Feb. 25, 2013


Comments

 
 
 
  • Unfortunately, sales is often considered a bad word and we have been successful at hiring people who want to help people but not sell to them. That is the first change we need to make, identify who is really good maybe even great at helping others and place them in positions to do so. Then identify or find staff who are motivated by earning money or selling ideas and put them in sales related positions like new accounts and lending.Then pay the second group a fair incentive program to get new business for the service people to help take care of the business. train the service people to listen for cues and have meaningful conversations for leads but don't place the sales pressure on them, they won't succeed. We call our sales culture the help culture, all we are trying to do is help members and the only way to do so is to find needs and offer solutions to meet the needs. And yes, that often means closing the sale.
    Dennis D. Degenhardt
     
     
     
  • Many of the staff won't accept it. If that's a chief concern, don't attempt it. Should an incentive be instituted? I've never seen a successful sales program without aggressive goals matched with incremental rewards. If "sales" is a bad word, find a model more befitting a traditional single-sponsor credit union whereby the credit union receives subsidies like free office space, and be content with modest or no growth. There are fewer and fewer of these types of credit unions, but some that remain are very good at what they do. The others are getting gobbled up in mergers. Installing a sales culture is hard. Lots of people will resist it, because they weren't hired for that, and their skills may be unsuited for it. If the board has staff pets and sacred cows, then prepare for a rough and unpleasant transition. The board should be prepared for some high initial turnover. Managers should be prepared to spend a lot of time measuring, teaching, communicating, and coaching. A lot of time. And then be prepared to change out some of the staff, even those that everyone likes. Obviously if they can transition to a non-sales position, keep them on the bus, but that won't be possible with all of them. The benefits of a strong sales culture will be enjoyed by all staff, and certainly the members. Better earnings naturally follow, along with growth. More earnings means more investments in training, staff development, salary and benefits. You empower sales staff to have control over their own compensation. On the member side, they [should] get more and better products, more conveniences, and the opportunity to partake in more low-cost credit union products and services, thereby saving them money.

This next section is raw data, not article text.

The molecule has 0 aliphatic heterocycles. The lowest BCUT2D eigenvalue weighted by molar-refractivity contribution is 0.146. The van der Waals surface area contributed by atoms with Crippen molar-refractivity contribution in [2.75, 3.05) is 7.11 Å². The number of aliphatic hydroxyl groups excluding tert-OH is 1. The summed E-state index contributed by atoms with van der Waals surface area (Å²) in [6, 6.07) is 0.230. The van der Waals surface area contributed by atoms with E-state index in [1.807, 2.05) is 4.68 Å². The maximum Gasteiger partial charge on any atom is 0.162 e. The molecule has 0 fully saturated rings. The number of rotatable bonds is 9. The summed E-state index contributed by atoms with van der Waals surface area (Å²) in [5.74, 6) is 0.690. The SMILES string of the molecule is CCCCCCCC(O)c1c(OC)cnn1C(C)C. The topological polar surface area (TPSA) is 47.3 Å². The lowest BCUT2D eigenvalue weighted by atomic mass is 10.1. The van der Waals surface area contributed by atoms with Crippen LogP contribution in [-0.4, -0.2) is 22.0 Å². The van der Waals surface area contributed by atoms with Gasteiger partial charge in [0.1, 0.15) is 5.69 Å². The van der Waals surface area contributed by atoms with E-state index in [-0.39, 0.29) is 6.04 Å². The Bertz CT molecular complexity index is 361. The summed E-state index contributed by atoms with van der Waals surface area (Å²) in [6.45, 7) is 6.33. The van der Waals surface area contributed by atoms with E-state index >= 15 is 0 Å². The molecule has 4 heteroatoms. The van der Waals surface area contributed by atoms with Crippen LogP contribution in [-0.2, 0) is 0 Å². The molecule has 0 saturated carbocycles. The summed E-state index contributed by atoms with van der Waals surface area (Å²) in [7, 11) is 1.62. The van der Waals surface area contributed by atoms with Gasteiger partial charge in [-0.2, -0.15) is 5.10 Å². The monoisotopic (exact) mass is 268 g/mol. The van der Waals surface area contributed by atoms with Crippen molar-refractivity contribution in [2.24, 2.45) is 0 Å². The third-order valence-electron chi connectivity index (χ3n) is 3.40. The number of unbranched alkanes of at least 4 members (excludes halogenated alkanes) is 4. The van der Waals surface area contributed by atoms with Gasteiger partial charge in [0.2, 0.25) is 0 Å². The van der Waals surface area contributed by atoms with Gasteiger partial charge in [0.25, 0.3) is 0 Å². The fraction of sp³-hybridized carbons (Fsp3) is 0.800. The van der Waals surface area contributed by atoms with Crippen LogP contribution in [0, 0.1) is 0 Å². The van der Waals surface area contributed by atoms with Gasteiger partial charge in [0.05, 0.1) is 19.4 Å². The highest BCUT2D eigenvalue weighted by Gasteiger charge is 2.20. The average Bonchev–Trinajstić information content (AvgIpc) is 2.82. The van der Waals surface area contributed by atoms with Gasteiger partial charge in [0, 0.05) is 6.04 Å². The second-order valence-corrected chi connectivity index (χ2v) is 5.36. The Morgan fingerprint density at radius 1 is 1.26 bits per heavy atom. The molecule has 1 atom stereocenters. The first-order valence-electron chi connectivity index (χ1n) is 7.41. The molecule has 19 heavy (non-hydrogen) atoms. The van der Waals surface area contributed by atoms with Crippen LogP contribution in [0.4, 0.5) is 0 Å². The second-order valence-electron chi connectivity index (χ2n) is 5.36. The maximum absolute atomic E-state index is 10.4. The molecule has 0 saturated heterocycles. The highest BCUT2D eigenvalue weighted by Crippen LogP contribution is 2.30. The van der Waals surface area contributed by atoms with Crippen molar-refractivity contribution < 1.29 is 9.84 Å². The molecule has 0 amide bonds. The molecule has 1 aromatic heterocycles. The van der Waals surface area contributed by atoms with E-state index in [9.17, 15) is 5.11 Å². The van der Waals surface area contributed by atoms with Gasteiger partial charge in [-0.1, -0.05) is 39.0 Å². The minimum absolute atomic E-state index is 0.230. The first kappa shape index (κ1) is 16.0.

Tony Hale
     
     
     
 
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